Transferred. Injured. Ineligible.
Senior right tackle Dan Matha has had his share of obstacles, but is once again a force on the field in helping No. 22-ranked Indiana (Pa.) boast one of the top rushing teams in NCAA Division II.
” It’s a great feeling,” Matha said. “It’s been a lot of bumps along the way. Haven’t always been healthy. So to finally be healthy. It’s a weight off my shoulders.
“To be able to play and do the things I know I’m capable of doing. Not really being hindered by an injury or pain or anything, it’s long overdue.”
With the 6-foot, 7-inch, 290-pound Matha helping clear space to run free, the Crimson Hawks (5-1, 2-1 PSAC West) are seventh nationally in rushing and have the nation’s second-leading rusher in senior Harvie Tuck.
“We vote every week in the offensive meeting room which side of the line did better,” Tuck said. “The right side has been getting a lot of wins. Probably four out of the six weeks, they’ve won and I think part of it is because of Dan.”
It wasn’ t that long ago Matha, an McDowell High graduate, was at Pitt wondering if he’d ever become healthy enough to even compete for a starting spot, let alone play.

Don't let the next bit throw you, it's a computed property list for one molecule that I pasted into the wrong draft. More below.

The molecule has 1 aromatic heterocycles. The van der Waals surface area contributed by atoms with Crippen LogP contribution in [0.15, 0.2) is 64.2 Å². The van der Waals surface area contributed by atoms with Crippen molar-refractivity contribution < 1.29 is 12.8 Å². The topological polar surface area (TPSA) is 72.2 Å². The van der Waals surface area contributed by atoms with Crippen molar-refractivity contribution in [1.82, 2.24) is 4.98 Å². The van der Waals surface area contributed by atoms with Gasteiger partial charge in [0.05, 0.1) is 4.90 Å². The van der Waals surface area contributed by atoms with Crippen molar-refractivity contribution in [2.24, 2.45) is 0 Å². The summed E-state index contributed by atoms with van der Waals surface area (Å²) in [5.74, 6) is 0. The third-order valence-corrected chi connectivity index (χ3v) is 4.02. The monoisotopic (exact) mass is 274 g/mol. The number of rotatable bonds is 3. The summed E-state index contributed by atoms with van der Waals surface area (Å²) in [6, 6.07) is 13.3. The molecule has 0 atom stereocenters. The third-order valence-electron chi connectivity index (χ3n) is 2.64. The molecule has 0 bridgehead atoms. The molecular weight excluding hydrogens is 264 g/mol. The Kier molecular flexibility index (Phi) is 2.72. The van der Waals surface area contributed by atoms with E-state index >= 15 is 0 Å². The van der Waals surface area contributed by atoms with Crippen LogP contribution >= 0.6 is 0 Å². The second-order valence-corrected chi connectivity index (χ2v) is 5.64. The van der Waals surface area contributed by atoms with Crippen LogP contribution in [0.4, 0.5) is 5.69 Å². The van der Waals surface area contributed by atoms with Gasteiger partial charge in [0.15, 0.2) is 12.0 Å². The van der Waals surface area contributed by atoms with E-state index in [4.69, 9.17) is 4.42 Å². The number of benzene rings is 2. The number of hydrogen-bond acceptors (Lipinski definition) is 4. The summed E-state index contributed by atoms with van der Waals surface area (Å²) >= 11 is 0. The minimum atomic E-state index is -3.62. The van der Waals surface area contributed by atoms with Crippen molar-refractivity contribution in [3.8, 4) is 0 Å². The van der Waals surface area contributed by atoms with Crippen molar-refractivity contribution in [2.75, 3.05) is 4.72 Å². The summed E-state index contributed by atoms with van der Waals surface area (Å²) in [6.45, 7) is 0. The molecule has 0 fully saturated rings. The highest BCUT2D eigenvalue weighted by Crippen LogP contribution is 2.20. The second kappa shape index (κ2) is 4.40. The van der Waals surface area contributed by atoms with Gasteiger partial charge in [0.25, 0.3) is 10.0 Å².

A redshirt in 2007, Matha spent three years at Pitt trying to overcome problems with his shoulders. He then transferred to Indiana (Pa.) where he started eight games in 2010.
“It was always one thing after another,” said Matha, who mentioned he has also had knee, groin and hamstring injuries. “It just accumulated at one point.”
Then last season, Matha was academically ineligible.
“It was rough,” Matha said. “I was disappointed in myself because I let myself down and more importantly, I let my team down by my poor decisions academically. As a leader and a player on the team, I felt like I let a lot of people down and it was disappointing.”
Regaining eligibility, Matha has started all six games this season as is proud to be part of an offense that has overpowered opponents with its running game. IUP is averaging 309 yards a game on the ground as Tuck is five yards short of reaching 1,000.
“As an offensive lineman, you take pride in the run game,” Matha said. “To have arguably the best run game in the nation, I don’t know how much better you can feel about that.
“The best part of all of it is to be part of a unit that has the same mentality as you and your coach has the same mentality. It’s great feeling putting up 200,300, 400 yards on the ground.”
He’s even happier to have stayed healthy.
“Maybe a little luck is on my side this year,” Matha said. “I’ve just been extra cautious of taking care of my body.”
Eligible. Pain free. Having fun.
— Duane Rankin